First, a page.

"Doctor Who" spoilers coming up just as soon as I learn to speak Celtic...
It takes a very long time to get to the point -- or, rather, it sets up the point and quickly gets distracted by knife-wielding psychics and fire-breathing stone monsters -- but when "The Fires of Pompeii" actually bothers to deal with The Doctor and Donna grappling with the morality of letting Pompeii fall (first as passive witnesses, then as the poor bastards who have to live with the guilt of making the volcano erupt), it's quite extraordinary.
My eyes glazed over during much of the stock running from monsters and assassins sequences -- even though, as this episode was shot at Rome's famous Cinecitta studios, those stock scenes were among the most beautiful of the entire series (all incarnations) -- and especially whenever we stopped to hang with the sculptor and his family. I understand that they needed to resemble three-dimensional characters so it would matter when Donna convinced The Doctor to go back for them, but the writing and acting didn't really do the job. Mainly, I looked on them as a kind of Pompeii equivalent of the cast of "7th Heaven." Ordinarily, the RTD version of "Doctor Who" does a marvelous job of getting us to care about minor characters just before they're saved or killed (think Mrs. Moore from the Age of Steel two-parter, or Bannakaffalatta from the most recent Christmas movie), but despite getting more screen time than many, the Pompeii family failed to register as interesting enough that I would feel sad had The Doctor not turned the TARDIS around for a small rescue mission.
But the first 10 and last 10 minutes of the episode? Wow. As we've discussed, because Donna is older than Rose or Martha and not in love with The Doctor, she's able to call him out in ways they never did. She questions everything, from small details like how she can understand Latin (and, in a funny running gag, what would happen if she spoke actual Latin while using the TARDIS translator) to the very large, important question of why The Doctor couldn't help evacuate the city before Vesuvius erupted. I don't know how concrete the franchise has been in the past about The Doctor inserting himself into major historical events -- for that matter, it occurs to me that removing Madame De Pompadour from history (as The Doctor intended to do in "The Girl in the Fireplace") would be something of a violation of those rules -- but David Tennant sold The Doctor's frustration with all of Donna's questions. If you had seen your entire species burn, and if you had no doubt been placed in thousands of situations over the years where you knew the rules of time wouldn't allow you to save lives, would you want to debate the ethics of it with your new semi-wanted passenger?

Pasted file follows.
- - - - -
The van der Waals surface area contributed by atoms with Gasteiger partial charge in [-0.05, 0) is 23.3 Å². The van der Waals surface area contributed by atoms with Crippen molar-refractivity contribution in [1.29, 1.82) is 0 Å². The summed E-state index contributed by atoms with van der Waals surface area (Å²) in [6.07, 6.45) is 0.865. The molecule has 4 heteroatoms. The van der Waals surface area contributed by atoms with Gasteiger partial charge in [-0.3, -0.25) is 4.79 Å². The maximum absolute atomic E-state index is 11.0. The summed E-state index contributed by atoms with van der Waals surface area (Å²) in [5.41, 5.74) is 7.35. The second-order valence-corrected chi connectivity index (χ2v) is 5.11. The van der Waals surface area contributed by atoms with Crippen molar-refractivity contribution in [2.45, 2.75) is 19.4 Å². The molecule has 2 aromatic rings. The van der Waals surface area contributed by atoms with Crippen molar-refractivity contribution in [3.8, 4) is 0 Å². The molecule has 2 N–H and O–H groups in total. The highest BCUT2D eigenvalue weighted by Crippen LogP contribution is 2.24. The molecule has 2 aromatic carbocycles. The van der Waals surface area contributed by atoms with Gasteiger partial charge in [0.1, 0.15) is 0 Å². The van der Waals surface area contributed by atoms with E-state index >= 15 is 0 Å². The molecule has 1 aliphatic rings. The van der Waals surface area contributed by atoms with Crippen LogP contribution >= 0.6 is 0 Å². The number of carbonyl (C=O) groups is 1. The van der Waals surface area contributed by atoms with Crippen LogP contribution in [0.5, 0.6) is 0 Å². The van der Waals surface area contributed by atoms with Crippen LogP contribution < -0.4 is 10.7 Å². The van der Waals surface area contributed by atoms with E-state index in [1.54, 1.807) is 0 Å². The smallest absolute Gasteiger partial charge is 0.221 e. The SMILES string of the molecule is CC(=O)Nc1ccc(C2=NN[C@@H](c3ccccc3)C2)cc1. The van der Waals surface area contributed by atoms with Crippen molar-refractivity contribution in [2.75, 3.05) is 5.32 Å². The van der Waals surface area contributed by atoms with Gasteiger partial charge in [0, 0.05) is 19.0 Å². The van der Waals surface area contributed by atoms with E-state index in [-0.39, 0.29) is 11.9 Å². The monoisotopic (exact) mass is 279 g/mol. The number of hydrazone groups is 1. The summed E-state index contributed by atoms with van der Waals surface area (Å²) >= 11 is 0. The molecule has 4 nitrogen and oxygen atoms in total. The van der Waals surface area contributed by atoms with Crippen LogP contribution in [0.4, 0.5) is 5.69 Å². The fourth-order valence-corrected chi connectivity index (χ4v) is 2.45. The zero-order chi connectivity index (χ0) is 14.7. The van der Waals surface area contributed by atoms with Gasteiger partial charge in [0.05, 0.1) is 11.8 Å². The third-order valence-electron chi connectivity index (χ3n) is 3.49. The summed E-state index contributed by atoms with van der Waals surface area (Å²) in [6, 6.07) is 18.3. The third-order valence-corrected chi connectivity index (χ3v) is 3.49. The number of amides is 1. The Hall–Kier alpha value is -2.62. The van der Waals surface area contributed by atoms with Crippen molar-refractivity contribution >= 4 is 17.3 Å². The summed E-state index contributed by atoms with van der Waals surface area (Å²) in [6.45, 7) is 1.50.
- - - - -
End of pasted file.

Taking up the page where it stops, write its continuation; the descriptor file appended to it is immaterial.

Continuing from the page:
And then came the brilliant, tragic turn in the escape pod -- the one where Donna truly understood The Doctor's burden and unequivocally became his partner -- when they realized that they were the cause of the eruption, and if they didn't play their role, then the rest of the world would be destroyed. The needs of the many outweighing the needs of the few is a sensible idea, but it's hard to be sensible when you have to put your hands on the lever that's going to kill off the few, right? I knew The Doctor was going to push it, but having Donna push it with him was a huge step forward for both that character and this relationship. I look forward to seeing how their dynamic changes going forward (and will be frustrated if he continues to treat her like a nuisance he can't work up the nerve to disinvite).
One final thought: was I the only one who viewed the episode's climax as the opposite of "The Doctor Dances"? There, Nine (dour and pessimistic and haunted) finds a way to briefly experience the absolute joys of godhood by saving the lives of all the gasmask people. Here, Ten (spritely and upbeat and can-do) has to experience the worst part of godhood when he has to let thousands die, a burden that can't be lessened even with the knowledge of the millions more (plus the sculptor's family) that he saved in the process.
What did everybody else think?